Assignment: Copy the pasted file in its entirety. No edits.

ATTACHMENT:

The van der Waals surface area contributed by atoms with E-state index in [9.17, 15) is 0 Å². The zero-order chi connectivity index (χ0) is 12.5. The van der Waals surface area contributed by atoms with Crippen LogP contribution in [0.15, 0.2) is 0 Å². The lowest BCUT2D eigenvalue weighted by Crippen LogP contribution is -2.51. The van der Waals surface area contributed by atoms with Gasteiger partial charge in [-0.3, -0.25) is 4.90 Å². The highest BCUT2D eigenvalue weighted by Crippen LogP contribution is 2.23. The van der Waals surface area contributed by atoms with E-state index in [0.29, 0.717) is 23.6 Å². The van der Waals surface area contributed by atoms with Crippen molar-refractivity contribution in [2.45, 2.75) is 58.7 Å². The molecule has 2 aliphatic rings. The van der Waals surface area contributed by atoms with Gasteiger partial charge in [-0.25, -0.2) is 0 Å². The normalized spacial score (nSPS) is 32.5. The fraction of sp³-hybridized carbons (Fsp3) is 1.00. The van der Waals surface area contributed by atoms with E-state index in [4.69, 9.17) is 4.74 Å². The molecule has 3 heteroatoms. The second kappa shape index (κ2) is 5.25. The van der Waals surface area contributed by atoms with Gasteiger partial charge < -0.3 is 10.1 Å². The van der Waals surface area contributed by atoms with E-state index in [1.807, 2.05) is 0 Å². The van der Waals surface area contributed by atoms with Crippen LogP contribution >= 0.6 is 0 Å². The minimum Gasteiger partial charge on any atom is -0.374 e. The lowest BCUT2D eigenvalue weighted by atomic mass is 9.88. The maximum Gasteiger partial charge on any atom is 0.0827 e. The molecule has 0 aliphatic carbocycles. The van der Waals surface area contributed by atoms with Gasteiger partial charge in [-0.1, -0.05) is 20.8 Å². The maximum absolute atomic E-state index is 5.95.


The van der Waals surface area contributed by atoms with E-state index in [9.17, 15) is 0 Å². The zero-order chi connectivity index (χ0) is 12.5. The van der Waals surface area contributed by atoms with Crippen LogP contribution in [0.15, 0.2) is 0 Å². The lowest BCUT2D eigenvalue weighted by Crippen LogP contribution is -2.51. The van der Waals surface area contributed by atoms with Gasteiger partial charge in [-0.3, -0.25) is 4.90 Å². The highest BCUT2D eigenvalue weighted by Crippen LogP contribution is 2.23. The van der Waals surface area contributed by atoms with E-state index in [0.29, 0.717) is 23.6 Å². The van der Waals surface area contributed by atoms with Crippen molar-refractivity contribution in [2.45, 2.75) is 58.7 Å². The molecule has 2 aliphatic rings. The van der Waals surface area contributed by atoms with Gasteiger partial charge in [-0.25, -0.2) is 0 Å². The normalized spacial score (nSPS) is 32.5. The fraction of sp³-hybridized carbons (Fsp3) is 1.00. The van der Waals surface area contributed by atoms with E-state index in [4.69, 9.17) is 4.74 Å². The molecule has 3 heteroatoms. The second kappa shape index (κ2) is 5.25. The van der Waals surface area contributed by atoms with Gasteiger partial charge < -0.3 is 10.1 Å². The van der Waals surface area contributed by atoms with E-state index in [1.807, 2.05) is 0 Å². The van der Waals surface area contributed by atoms with Crippen LogP contribution >= 0.6 is 0 Å². The minimum Gasteiger partial charge on any atom is -0.374 e. The lowest BCUT2D eigenvalue weighted by atomic mass is 9.88. The maximum Gasteiger partial charge on any atom is 0.0827 e. The molecule has 0 aliphatic carbocycles. The van der Waals surface area contributed by atoms with Gasteiger partial charge in [-0.1, -0.05) is 20.8 Å². The maximum absolute atomic E-state index is 5.95.